me and my mom, 1985-ish

Haha… I look so wanpaku/わんぱく.

An undoukai is like a mini-Olympics for kids. One of the events my daughter will be participating in with her preschool classmates is a bonodori /ぼんおどりdance. They will be dancing to the song “Mottainai Baasan/もったいないばあさん” which is based off of this book (I think it’s about a grandma who warns you to not be wasteful). Anyway, it is a CUTE little dance and easy to learn. You should try it!


They are going to be wearing jinbei’s /じんべい made out of garbage bags and duct tape. Can’t wait to see them! She’s also going to be participating in some races, ball-throwing, etc. I’m not an expert on undoukai so I’ll tell you more about it after this weekend. In the meanwhile, you can learn more about undoukai by following these links:

1. All about Undoukai from allabout.co.jp (in Japanese): Learn how to get the best pictures, making a special bento box for undoukai, see cool pictures of undoukai, etc.

2. Want to know what kind of music is played at a undoukai? This undoukai dance music CD from Amazon.com looks fun. You can listen to a sample of each of the songs.

3. Kotoba.littlestar.jp has some printable machigai-sagashi worksheets (find the mistakes).

And here is a video of what an undoukai looks like:


Have any of you ever participated in an undoukai? What is your favorite event?

と:とけい

9 Sep

Here are some resources for learning/practicing how to tell time in Japanese:

1. Printable worksheets from kotoba.littlestar.jp. There’s also a printable clock you can cut out and put together.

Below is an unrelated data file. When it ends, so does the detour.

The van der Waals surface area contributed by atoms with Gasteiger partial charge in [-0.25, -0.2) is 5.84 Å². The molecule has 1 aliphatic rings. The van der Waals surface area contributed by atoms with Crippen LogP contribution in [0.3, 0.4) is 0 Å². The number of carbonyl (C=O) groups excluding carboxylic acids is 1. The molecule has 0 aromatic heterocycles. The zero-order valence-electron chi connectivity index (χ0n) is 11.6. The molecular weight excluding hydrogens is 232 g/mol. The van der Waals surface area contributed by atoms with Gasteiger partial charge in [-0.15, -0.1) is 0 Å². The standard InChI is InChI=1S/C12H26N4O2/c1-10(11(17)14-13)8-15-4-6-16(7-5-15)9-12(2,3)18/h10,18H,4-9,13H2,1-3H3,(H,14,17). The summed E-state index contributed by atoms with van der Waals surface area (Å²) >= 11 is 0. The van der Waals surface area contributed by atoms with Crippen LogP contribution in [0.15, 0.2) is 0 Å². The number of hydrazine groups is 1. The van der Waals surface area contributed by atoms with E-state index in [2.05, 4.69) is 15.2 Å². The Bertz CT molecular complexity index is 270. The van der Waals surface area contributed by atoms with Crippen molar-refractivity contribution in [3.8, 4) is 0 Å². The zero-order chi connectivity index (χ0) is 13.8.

2. “What time is it?” PDF download from KF Studio will let you make up your own quiz.

3. Telling Time in Japanese lesson from About.com.

4. 時計の読み方 App for practicing telling time, $2.99. The game is at a second-grade level.

5. From Amazon Japan: Study Clock by Kumon and How to Tell Time/How to Count DVD.

6. (not Japanese but) a cute game called What Time is it? by eeBoo. We have this and it’s very well made!

7. Make sure you check out my post about counting.

Shop for Japanese Products

5 Sep

I’ve recently added some new products to my online store. If you haven’t checked out my store before, please do! I scour Amazon.com for the best Japanese books (mostly books for children), music CD’s, DVD’s, toys, learning resources, etc so you don’t have to. I only recommend products that I own and love, or ones that I know are good/get good reviews. If you have found any great products on Amazon for learning Japanese, please share with us!

(Thank you to the one person who has bought something from my store so far and helped me earn 49 cents… 🙂 lol)

Thanks for reading! Hope you had a happy Labor Day. Our rainy day included hanging out with great friends, naps (myself included), leftovers, and a dance party in our living room. It was the perfect, relaxing way to spend a day off from work!

Check out my article :)

1 Sep

おはようございます!! I hope you’re enjoying the end of summer (I guess in some parts of the world, summer is just beginning).

My big news for today is that I have an article published in In Culture Parent magazine. I was contacted by the owner, Stephanie, a month or two ago about submitting an article about bilingual parenting. I felt like I could have written a book on the topic, but I managed to whittle it down to just a few hundred words. What do you think of it? I am feeling both proud and sheepish about it. Proud because this is the first time anything I’ve written has been published since my high school days. And sheepish, because I’m not confident in my writing skills.

Read my article HERE.

And, I guess my “secret identity” isn’t so secret anymore. Oh well. You all aren’t going to stalk me now or anything, right?